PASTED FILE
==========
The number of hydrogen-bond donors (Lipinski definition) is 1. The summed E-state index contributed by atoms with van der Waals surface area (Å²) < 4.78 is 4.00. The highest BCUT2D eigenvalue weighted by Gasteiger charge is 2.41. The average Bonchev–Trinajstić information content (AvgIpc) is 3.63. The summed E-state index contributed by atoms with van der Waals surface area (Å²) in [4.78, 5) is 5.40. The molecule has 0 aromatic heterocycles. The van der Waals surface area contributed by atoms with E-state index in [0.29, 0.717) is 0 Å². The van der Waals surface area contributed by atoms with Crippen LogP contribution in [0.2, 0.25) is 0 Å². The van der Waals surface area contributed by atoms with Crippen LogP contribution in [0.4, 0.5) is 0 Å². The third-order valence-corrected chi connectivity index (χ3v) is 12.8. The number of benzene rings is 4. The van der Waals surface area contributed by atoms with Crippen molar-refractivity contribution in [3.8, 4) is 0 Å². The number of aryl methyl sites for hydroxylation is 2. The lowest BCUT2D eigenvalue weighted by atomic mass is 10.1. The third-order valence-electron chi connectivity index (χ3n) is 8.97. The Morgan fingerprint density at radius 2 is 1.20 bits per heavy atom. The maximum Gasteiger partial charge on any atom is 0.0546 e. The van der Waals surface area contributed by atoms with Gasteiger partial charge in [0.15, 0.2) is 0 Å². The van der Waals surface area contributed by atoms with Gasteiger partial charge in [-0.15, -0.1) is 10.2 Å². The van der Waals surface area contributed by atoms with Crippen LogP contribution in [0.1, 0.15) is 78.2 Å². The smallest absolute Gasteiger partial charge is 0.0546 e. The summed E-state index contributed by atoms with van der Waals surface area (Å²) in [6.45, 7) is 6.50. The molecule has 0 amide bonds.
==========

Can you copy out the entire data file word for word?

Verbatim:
The number of hydrogen-bond donors (Lipinski definition) is 1. The summed E-state index contributed by atoms with van der Waals surface area (Å²) < 4.78 is 4.00. The highest BCUT2D eigenvalue weighted by Gasteiger charge is 2.41. The average Bonchev–Trinajstić information content (AvgIpc) is 3.63. The summed E-state index contributed by atoms with van der Waals surface area (Å²) in [4.78, 5) is 5.40. The molecule has 0 aromatic heterocycles. The van der Waals surface area contributed by atoms with E-state index in [0.29, 0.717) is 0 Å². The van der Waals surface area contributed by atoms with Crippen LogP contribution in [0.2, 0.25) is 0 Å². The van der Waals surface area contributed by atoms with Crippen LogP contribution in [0.4, 0.5) is 0 Å². The third-order valence-corrected chi connectivity index (χ3v) is 12.8. The number of benzene rings is 4. The van der Waals surface area contributed by atoms with Crippen molar-refractivity contribution in [3.8, 4) is 0 Å². The number of aryl methyl sites for hydroxylation is 2. The lowest BCUT2D eigenvalue weighted by atomic mass is 10.1. The third-order valence-electron chi connectivity index (χ3n) is 8.97. The Morgan fingerprint density at radius 2 is 1.20 bits per heavy atom. The maximum Gasteiger partial charge on any atom is 0.0546 e. The van der Waals surface area contributed by atoms with Gasteiger partial charge in [0.15, 0.2) is 0 Å². The van der Waals surface area contributed by atoms with Gasteiger partial charge in [-0.15, -0.1) is 10.2 Å². The van der Waals surface area contributed by atoms with Crippen LogP contribution in [0.1, 0.15) is 78.2 Å². The smallest absolute Gasteiger partial charge is 0.0546 e. The summed E-state index contributed by atoms with van der Waals surface area (Å²) in [6.45, 7) is 6.50. The molecule has 0 amide bonds.